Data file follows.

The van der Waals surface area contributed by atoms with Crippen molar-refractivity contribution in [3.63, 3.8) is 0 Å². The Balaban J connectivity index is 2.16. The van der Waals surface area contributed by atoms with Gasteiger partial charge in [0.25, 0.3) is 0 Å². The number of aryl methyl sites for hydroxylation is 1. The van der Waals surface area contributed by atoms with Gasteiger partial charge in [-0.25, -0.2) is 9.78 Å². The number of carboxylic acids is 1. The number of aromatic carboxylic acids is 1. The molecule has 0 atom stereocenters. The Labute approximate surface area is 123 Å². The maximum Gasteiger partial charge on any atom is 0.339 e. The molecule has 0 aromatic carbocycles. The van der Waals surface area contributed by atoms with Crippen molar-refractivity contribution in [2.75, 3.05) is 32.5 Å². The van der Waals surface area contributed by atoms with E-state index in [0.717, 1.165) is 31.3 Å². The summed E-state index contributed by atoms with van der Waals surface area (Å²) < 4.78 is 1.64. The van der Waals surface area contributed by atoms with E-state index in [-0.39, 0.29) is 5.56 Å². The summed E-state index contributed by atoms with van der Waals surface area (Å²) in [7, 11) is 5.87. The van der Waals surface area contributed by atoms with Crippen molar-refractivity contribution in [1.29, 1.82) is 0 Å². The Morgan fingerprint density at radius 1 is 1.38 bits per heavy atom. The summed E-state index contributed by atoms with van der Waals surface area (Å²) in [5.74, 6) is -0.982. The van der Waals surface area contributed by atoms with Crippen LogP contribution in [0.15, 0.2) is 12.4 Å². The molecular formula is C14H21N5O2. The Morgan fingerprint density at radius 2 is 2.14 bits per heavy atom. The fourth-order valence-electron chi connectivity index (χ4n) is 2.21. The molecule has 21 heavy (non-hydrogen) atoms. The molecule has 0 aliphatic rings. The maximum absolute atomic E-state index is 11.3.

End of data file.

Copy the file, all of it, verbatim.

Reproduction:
The van der Waals surface area contributed by atoms with Crippen molar-refractivity contribution in [3.63, 3.8) is 0 Å². The Balaban J connectivity index is 2.16. The van der Waals surface area contributed by atoms with Gasteiger partial charge in [0.25, 0.3) is 0 Å². The number of aryl methyl sites for hydroxylation is 1. The van der Waals surface area contributed by atoms with Gasteiger partial charge in [-0.25, -0.2) is 9.78 Å². The number of carboxylic acids is 1. The number of aromatic carboxylic acids is 1. The molecule has 0 atom stereocenters. The Labute approximate surface area is 123 Å². The maximum Gasteiger partial charge on any atom is 0.339 e. The molecule has 0 aromatic carbocycles. The van der Waals surface area contributed by atoms with Crippen molar-refractivity contribution in [2.75, 3.05) is 32.5 Å². The van der Waals surface area contributed by atoms with E-state index in [0.717, 1.165) is 31.3 Å². The summed E-state index contributed by atoms with van der Waals surface area (Å²) < 4.78 is 1.64. The van der Waals surface area contributed by atoms with E-state index in [-0.39, 0.29) is 5.56 Å². The summed E-state index contributed by atoms with van der Waals surface area (Å²) in [7, 11) is 5.87. The van der Waals surface area contributed by atoms with Crippen molar-refractivity contribution in [1.29, 1.82) is 0 Å². The Morgan fingerprint density at radius 1 is 1.38 bits per heavy atom. The summed E-state index contributed by atoms with van der Waals surface area (Å²) in [5.74, 6) is -0.982. The van der Waals surface area contributed by atoms with Crippen LogP contribution in [0.15, 0.2) is 12.4 Å². The molecular formula is C14H21N5O2. The Morgan fingerprint density at radius 2 is 2.14 bits per heavy atom. The fourth-order valence-electron chi connectivity index (χ4n) is 2.21. The molecule has 21 heavy (non-hydrogen) atoms. The molecule has 0 aliphatic rings. The maximum absolute atomic E-state index is 11.3.